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'Steal This Movie'

Abbie Hoffman drama arrives in heat of new protests

Friday, August 25, 2000

By David Germain, The Associated Press

Abbie Hoffman is gone, but the Yippie prankster's spirit lingers.

'Steal This Movie'

Where: Melwood Screening Room, Oakland.

When: Sunday at 7:30 p.m.

Tickets: $5-$10 (seating limited); 412-682-4111.


Three decades after the Chicago Seven trial and 11 years after Abbie Hoffman's death, the scene outside this summer's Democratic gathering at times curiously resembled the giddy anarchy in which Hoffman played a leading role during the 1968 convention.

Police in riot gear, rubber bullets fired at protesters, officers on horseback chasing off demonstrators. Protesters on bicycles, demonstrators carrying puppets, musical statements by Rage Against the Machine and Bonnie Raitt.

"Abbie would be joyous," said Robert Greenwald, producer and director of "Steal This Movie," whose title was borrowed from Hoffman's book "Steal This Book."

"He would have been dancing down the street, rocking and rolling with Rage Against the Machine, singing backup to Bonnie Raitt, making the puppets. ... He stood for changing the world but having fun while doing it. Making love and still making a revolution," said Greenwald, who got to know Hoffman while the activist was on the run from cocaine charges in the 1970s.

"Steal This Movie," the new movie tracing Hoffman's 1960s activism, odd romantic life and years as a fugitive, opened nationally last week but is not yet scheduled for a Pittsburgh run. It will get its local premiere Sunday night at the Melwood Screening Room as a benefit for the Duncan & Porter House, a shelter for men on the North Side. "Steal This Movie" stars Vincent D'Onofrio as Hoffman, Janeane Garofalo as his wife, Anita, and Jeanne Tripplehorn as his common-law wife, Johanna Lawrenson.

One of the movie's links to the past is Troy Garity, who plays his father Tom Hayden, one of Hoffman's Chicago Seven co-defendants. (Garity was actually struck by a rubber bullet outside this week's convention, sustaining a welt on his wrist.)

Garity said he happened to see the movie's script on his father's dining room table a few years ago and decided he wanted to be involved.

"I thought it would be fun to re-enact that," Garity said. "It's an important story to be told, and I felt very fortunate, as an actor, to be a part of that."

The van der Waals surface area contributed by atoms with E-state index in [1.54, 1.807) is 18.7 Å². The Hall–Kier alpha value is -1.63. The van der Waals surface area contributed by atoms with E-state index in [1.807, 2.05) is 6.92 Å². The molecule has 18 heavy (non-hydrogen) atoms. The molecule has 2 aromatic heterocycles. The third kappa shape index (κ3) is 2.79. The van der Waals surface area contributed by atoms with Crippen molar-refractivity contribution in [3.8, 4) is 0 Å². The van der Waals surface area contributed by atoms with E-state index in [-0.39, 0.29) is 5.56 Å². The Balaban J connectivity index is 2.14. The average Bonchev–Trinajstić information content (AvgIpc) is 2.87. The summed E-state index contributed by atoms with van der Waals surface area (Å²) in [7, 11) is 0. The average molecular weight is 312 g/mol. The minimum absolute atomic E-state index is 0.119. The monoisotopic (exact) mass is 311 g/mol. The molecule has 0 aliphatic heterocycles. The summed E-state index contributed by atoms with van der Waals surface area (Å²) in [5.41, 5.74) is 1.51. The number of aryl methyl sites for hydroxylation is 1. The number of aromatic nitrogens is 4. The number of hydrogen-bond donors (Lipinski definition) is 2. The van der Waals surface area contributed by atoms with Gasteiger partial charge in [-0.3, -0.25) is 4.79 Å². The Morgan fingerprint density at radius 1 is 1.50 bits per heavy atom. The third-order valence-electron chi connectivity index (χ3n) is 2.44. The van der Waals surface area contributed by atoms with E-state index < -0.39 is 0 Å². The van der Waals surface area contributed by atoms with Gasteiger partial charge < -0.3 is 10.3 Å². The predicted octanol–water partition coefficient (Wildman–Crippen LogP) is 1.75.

"Steal This Movie" traces Hoffman's beginnings as a buttoned-down campus activist whose clean-cut look prompts a student to call him a narc. The film follows his development into a wild-haired social trickster who organized the "levitation" of the Pentagon by anti-war protesters and tossed dollar bills on the floor of the stock exchange to send brokers scrambling for the cash.

The movie depicts the circus-like Chicago Seven trial, when Hoffman, Hayden, Jerry Rubin and others were accused of conspiracy to incite riots at the 1968 Democratic convention in Chicago. Black Panther Party leader Bobby Seale was chained and gagged during the trial, while other defendants donned judicial robes to mock the court.

The real focus of the movie is Hoffman's private life: the love triangle among him, Anita Hoffman and Lawrenson; and a persecution complex that stemmed from federal surveillance and manic depression.

"I didn't see this as a biopic," D'Onofrio said. "I see it as a drama. It's about the emotional life of the man. I think a lot of people know what he stood for, but I don't think many knew about all these things that went on in his private life."

Hoffman's death at 52 in 1989 was ruled a suicide.

In his spirit, the filmmakers have been lending "Steal This Movie" for screenings to benefit Planned Parenthood, Refuse & Resist and other social groups.

Near the movie's end, an older, more reserved Hoffman speaks to jurors at a trial of student activists. He begins by addressing jurors, then turns to the courtroom crowd and finally speaks directly into the camera, delivering an exhortation to filmgoers to act on their beliefs.

"We wanted him reaching out beyond the courtroom, to the people beyond the camera," Greenwald said. "Through that, through the benefit screenings, the movie is trying to do what Abby did his whole life. He made protesting for social change interesting, he made it exciting. He had an enormous gift to entertain and motivate."

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